And finally, I got my chance to talk to Jeff. This was his first signing outside of the States (!!) which made it all the more exciting. He signed my books and told me he liked my “no day but today” tattoo, and I got to tell him how much I loved The Serpent King. So you can imagine, I left the bookstore feeling quite dazed.

This Chapters is the one I grew up with. It’s the bookstore my friends and I have visited regularly since I was 11 years old, going for coffee dates and browsing the shelves as wee little book addicts. And now it’s the Chapters where I got to meet three fantastic authors and have my day made. It’s an afternoon I don’t think a book event will live up to for a while.

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The Fall of Lisa Bellow by Susan Perabo: Book Review

The Fall of Lisa Bellow

Obtained: Simon & Schuster Canada, ARC
Pages: 352
Publish date: March 14, 2017
Rating: ★★★★★

SUMMARY

When eighth grader, Meredith Oliver, walks into a local sandwich shop to grab a root beer, she has no idea the next person through the door is going to be a masked man with a gun. Meredith and her nemesis, Lisa Bellow, end up face to face on the ground as the man robs the joint. Next thing Meredith knows, the man has taken Lisa and leaves her to cower on the floor alone.

The majority of the novel focuses on the reactions to this event. Lisa’s friends creating bracelets for awareness of her abduction. Lisa’s mother dealing with the loss of her daughter. Meredith being the girl that was lucky enough to get away – but not really. And Meredith’s mother, who can’t deal with the fact that her daughter isn’t as unscathed as she appears.

WHAT I LIKED

Honestly, I was not in the mood to read when I picked up this book. But I needed to read something, and Lisa Bellow was the thing I decided to read. I literally started the book on Friday morning and didn’t put it down until I was finished Sunday morning. It was so captivating.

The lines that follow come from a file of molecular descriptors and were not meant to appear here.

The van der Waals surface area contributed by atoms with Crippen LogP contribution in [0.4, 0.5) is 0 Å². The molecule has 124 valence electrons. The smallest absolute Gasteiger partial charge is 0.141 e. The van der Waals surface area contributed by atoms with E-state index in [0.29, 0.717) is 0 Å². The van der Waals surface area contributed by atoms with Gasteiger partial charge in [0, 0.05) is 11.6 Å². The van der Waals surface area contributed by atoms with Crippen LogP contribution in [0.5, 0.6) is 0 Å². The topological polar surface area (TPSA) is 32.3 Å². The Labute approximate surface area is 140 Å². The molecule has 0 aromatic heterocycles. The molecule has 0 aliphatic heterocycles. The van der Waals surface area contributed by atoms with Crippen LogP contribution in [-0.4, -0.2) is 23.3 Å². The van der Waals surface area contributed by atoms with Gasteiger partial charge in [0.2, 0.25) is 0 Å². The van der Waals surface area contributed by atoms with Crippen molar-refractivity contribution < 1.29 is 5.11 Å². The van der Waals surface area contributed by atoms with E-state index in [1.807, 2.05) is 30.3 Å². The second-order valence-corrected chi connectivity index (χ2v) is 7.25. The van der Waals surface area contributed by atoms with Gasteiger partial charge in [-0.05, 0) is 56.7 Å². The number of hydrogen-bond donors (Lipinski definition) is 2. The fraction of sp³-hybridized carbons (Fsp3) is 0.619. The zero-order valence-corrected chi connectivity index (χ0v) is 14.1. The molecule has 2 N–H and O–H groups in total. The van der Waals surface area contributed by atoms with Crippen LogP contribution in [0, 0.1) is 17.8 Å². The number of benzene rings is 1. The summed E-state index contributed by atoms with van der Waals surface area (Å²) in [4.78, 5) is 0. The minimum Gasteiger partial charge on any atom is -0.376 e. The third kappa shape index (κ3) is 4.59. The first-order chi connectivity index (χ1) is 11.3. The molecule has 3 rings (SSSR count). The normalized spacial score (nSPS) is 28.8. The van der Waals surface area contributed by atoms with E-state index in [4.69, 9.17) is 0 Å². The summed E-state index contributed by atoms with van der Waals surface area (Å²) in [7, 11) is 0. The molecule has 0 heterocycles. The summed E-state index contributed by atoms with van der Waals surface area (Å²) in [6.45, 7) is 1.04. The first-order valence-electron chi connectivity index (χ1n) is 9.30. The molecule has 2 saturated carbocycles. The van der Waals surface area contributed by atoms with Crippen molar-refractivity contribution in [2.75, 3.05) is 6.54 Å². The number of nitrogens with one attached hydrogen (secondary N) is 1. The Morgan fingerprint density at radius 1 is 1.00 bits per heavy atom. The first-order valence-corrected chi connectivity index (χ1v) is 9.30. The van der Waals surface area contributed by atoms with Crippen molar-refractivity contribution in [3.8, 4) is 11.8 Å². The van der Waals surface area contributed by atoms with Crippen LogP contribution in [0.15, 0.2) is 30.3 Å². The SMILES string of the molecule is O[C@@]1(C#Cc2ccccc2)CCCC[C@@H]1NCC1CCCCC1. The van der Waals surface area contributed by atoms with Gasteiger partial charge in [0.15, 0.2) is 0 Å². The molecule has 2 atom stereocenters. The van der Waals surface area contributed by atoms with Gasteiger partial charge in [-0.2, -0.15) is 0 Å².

I loved reading about Meredith and the incident that she was witness to, and how it affected her so deeply and personally. I felt like I was there with her. The characters – every single one of them – were so three-dimensional and realistic, I didn’t find myself hating any of them. I particularly liked the fact that Meredith’s mother was so flawed, and yet she wasn’t a “Terrible Mother” character. I don’t see that a lot in media, honestly, and it was sort of heart-warming to be reading about a mother who had a lot of issues but was ultimately sympathetic.

AND WHAT I DIDN’T

The chapters alternated between the perspective of Meredith and her mother, Claire, giving us a wide perspective of their family dynamic and how everyone was affected by Lisa’s abduction. I liked getting this immensely detailed portrait of the Oliver family, but I didn’t particularly like reading Claire’s chapters. I just wanted to rush through those and learn more about Meredith and what she was going through.